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Macro settings?

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Macro settings? posted by Murviper June 07, 2014 06:19AM reply | quote
posted by Murviper
Nikon V1 with a Composer Pro, Double Glass optic & macro converters with 5.6 aperture in the double glass optic.

Set to Manual but not sure of the ISO or speed
Re: Macro settings? posted by CatGargoyle June 07, 2014 07:29PM reply | quote
posted by CatGargoyle


ISO & shutter speed depend on each other. Put simply, if you are hand holding you want a shutter speed of about 1/125th of a second.

In the old film days the rule of thumb was bright sunny day = ISO 100, cloudy/dark = ISO 400.

You may want to start out in aperture priority mode & let your camera do the rest until you get the feel of the lensbaby. Set your ISO to about 200 & happy shooting.

If you take a look at my portfolio, you'll see that I shoot alot of macro. I often set the ISO for the light & go into aperture priority.

Good Luck
Re: Macro settings? posted by Murviper June 08, 2014 09:20PM reply | quote
posted by Murviper
With the set up I have the camera will not take a picture in aperture priority mode, so I am forced to use manual.

Settings I used were Sweet 35 @ F2.6, ISO 100 & 1/6 of a sec
Re: Macro settings? posted by CatGargoyle June 09, 2014 08:33PM reply | quote
posted by CatGargoyle


Images would be helpful to aid you. With your setting above, unless you have a really steady hand, 1/6th of a second is a long time. If you are having a problem with camera motion/blur, increase your ISO to 200 or more to get shutter speed of about 1/125th of a second.

Re: Macro settings? posted by Murviper June 11, 2014 06:13AM reply | quote
posted by Murviper
When I increase to 1/125 of a second it is completely black. I have to put on a flash to get any light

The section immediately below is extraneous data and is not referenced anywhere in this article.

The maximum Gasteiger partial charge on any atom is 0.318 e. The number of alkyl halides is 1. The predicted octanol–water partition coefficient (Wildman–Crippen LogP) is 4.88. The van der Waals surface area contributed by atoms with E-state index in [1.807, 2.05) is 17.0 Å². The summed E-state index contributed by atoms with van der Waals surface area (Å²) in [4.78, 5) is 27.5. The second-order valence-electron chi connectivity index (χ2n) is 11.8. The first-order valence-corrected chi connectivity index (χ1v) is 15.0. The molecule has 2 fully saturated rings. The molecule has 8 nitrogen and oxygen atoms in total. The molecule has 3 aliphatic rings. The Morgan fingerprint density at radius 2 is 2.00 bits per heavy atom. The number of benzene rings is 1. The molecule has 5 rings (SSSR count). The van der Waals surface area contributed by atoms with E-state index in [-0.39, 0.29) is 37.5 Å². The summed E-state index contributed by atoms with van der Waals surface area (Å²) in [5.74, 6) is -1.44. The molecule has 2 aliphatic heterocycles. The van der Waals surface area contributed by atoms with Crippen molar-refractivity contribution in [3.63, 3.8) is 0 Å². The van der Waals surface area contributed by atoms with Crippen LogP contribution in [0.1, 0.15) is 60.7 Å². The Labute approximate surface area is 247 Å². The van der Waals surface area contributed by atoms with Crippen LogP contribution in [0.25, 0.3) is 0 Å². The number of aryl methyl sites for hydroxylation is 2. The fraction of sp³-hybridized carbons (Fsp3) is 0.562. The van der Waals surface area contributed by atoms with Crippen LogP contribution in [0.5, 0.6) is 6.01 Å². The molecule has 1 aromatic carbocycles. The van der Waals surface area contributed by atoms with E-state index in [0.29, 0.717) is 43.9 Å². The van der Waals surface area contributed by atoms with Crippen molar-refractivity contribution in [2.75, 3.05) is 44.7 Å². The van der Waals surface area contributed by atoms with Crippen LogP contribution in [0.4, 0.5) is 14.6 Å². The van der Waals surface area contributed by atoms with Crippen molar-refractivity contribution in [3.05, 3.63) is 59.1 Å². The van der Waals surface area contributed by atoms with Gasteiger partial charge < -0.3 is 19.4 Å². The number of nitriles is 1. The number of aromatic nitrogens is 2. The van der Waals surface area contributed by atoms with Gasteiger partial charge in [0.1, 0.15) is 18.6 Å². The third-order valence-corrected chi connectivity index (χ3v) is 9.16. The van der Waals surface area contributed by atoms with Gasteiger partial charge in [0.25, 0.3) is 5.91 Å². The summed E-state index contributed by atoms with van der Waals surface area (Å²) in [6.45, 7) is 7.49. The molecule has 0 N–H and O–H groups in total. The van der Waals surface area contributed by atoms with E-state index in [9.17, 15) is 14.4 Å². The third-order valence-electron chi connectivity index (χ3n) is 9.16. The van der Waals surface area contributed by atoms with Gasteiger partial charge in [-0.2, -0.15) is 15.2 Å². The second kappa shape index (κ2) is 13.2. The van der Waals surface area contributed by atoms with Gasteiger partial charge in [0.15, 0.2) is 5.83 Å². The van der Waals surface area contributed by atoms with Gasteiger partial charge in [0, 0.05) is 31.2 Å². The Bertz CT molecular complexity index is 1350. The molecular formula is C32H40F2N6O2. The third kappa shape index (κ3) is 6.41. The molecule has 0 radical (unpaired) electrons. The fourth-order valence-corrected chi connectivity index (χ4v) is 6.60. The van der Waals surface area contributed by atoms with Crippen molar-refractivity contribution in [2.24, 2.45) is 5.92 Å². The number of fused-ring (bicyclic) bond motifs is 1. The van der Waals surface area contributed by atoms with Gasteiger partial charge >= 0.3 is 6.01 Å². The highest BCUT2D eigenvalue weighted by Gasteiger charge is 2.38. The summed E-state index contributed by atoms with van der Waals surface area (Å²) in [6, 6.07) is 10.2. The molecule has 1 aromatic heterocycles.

Edited 1 time(s). Last edit at 06/11/2014 06:14AM by Murviper.
Re: Macro settings? posted by CatGargoyle June 11, 2014 07:18PM reply | quote
posted by CatGargoyle

Did you increase ISO? Was it daylight? What else should we know about the image? You need to provide more information. In bright daylight, your image should not be black, maybe dark, but not black. Posting an image would be very helpful.
Re: Macro settings? posted by PBlais June 24, 2014 03:56AM reply | quote
posted by PBlais
With the Nikon cameras that won't shoot Lensbaby aperture priority mode (any other brand too!) you also don't get a light meter either. That means you do it ALL 100% manual! Not to worry! In the olden days they did it all the time.

If you can access the Histogram after the shot you can see how the shot is too dark or too light as it blows out either end. More important you can slide the exposure a little bit one way or the other to get what you really want by the ISO or the shutter speed or depending on the Lensbaby optic add more light by lowering the aperture number.

If you set it to manual and then set the shutter speed to something you can hand hold that leaves the ISO to adjust or the aperture. One thing that isn't expensive is go on ebay and buy an old school analog light meter (the ones with the needle). Even from the 1960's these are quite accurate. Under $25 is fine better ones up to $40. Great digital ones $750. Got the idea? Setting the iso on the meter it will give you all the shutter / aperture settings that work by pointing and pushing a button. It's what old guys did. It's not that hard. They used film and didn't know what they got. You'll know right after you shoot.

If you use that you can take a few test shots and in the same light you are pretty much good to go and just deal with focus. You can even learn that it's a bit more or less light and adjust without anything. Seeing the current light in f stops is something that takes a long time to learn.

I used to do this with my Nikon D5200. The Nikon D3000 and D5000 cameras all share this issue too. D7000 and FX cameras shoot Lensbaby aperture priority and the cameras light meter does it all as well as auto iso if you want it.

Don't be intimidated. The V1 shoots well with great lenses. You can shoot Lensbaby as well as anyone! So go make another baby!

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